Colombia government says it plans to extradite the man it calls the world’s most dangerous drug trafficker to the United States where he is on a wanted list based on several charges.
Dairo Antonio Usuga, commonly known as Otoniel, was captured by Colombia’s armed forces while in an operation in a rural area of Colombia’s Uraba region on Saturday.
A report by Aljazeera has it that the raid involved more than 500 members of Colombia’s special forces and 22 helicopters.
Justice Minister Wilson Ruiz told newsmen on Sunday that the government of Colombia will today file a petition with the Andean country’s Supreme Court to extradite Otoniel to the United States. Wilson Ruiz added that the process could take four weeks to complete
“Extradition awaits all those who commit international crimes,” Defence Minister Diego Molano told journalists in Necocli, close to where the 50 years old Otoniel was caught.
According to AFP the drug lord who had been on the wanted list of the US Drug Enforcement Agency for years is accused of exporting hundreds of tonnes of cocaine each year.
The US authorities had offered $5m for information leading to his capture.
Al Jazeera’s Alessandro Rampietti, reporting from Botoga, said the US had first indicted Otoniel back in 2009 and additional charges were filed in New York and Miami in 2015.
“He is wanted on several charges that he will eventually have to answer to”, Rampietti said.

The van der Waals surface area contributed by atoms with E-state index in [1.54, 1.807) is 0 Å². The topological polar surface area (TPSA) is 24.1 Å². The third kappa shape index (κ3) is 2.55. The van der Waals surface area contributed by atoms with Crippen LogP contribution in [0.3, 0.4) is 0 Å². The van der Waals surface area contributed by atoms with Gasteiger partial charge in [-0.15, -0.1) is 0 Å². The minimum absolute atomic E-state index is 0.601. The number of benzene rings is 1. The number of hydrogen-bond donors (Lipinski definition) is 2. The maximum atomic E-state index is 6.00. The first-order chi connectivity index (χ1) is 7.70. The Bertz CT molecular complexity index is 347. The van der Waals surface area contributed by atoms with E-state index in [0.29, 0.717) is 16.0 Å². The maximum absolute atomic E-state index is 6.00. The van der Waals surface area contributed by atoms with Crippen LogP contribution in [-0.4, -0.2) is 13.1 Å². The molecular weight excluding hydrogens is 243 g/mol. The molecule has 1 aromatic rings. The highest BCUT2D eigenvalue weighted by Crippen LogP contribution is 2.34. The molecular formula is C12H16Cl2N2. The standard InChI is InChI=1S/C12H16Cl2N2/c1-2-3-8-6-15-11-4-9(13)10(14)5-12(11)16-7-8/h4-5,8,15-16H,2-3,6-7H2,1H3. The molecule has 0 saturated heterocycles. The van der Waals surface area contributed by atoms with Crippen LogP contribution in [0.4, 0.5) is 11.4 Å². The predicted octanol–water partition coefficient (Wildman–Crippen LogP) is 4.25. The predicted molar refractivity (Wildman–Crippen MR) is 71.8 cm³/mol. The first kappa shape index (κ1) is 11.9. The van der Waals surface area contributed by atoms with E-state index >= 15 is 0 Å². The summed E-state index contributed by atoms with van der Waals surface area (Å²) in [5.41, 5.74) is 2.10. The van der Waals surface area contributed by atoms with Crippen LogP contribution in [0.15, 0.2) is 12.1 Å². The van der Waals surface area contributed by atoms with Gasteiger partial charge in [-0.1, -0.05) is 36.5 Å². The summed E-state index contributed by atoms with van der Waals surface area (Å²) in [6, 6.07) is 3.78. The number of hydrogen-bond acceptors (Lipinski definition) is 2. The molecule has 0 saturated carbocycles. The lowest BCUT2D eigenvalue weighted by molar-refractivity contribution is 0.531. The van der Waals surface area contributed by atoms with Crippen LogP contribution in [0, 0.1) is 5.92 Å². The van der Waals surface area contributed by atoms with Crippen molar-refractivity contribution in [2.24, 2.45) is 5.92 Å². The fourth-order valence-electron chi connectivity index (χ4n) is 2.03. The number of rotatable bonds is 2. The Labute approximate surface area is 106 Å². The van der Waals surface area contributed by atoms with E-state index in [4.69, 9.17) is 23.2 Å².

The report gathered, also showed that the Colombian government offered a reward for Otoniel – up to 3 billion pesos (about $800,000) for information concerning his whereabouts.
Both rewards will be paid, Molano said, while describing Otoniel as “the worst kind” of criminal.
Born to a poor family, Otoniel joined the EPL, a Marxist guerrilla group that demobilized in 1991.
Otoniel according to the report is a paramilitary fighter, who ultimately headed the Gulf Clan, with a force of some 1,600 men and a presence in almost 300 municipalities nationwide.
Otoniel was the leader of the drug-trafficking group Clan del Golfo, or Gulf Clan, which operates in 12 of Colombia’s 32 provinces, and counts some 3,800 members, according to information provided by Colombia’s national police.
Clan del Golfo is also involved with illegal mining, and the government accuses the group of threatening and killing community leaders across the country.
Colombia’s police chief, General Jorge Vargas, said much of the information leading to Otoniel’s capture came from Clan del Golfo members.
“A lot of Clan del Golfo’s people betrayed him,” Vargas said.
Otoniel trafficked as much as 200 tonnes of cocaine a year with the Clan del Golfo, and is responsible for the deaths of more than 200 members of Colombia’s security forces, the defence ministry said in a statement.
Colombian authorities launched Operation Agamemnon in 2016 as they worked to close in on Otoniel, killing and capturing dozens of his lieutenants, going after his finances and forcing him to be constantly on the move, according to police.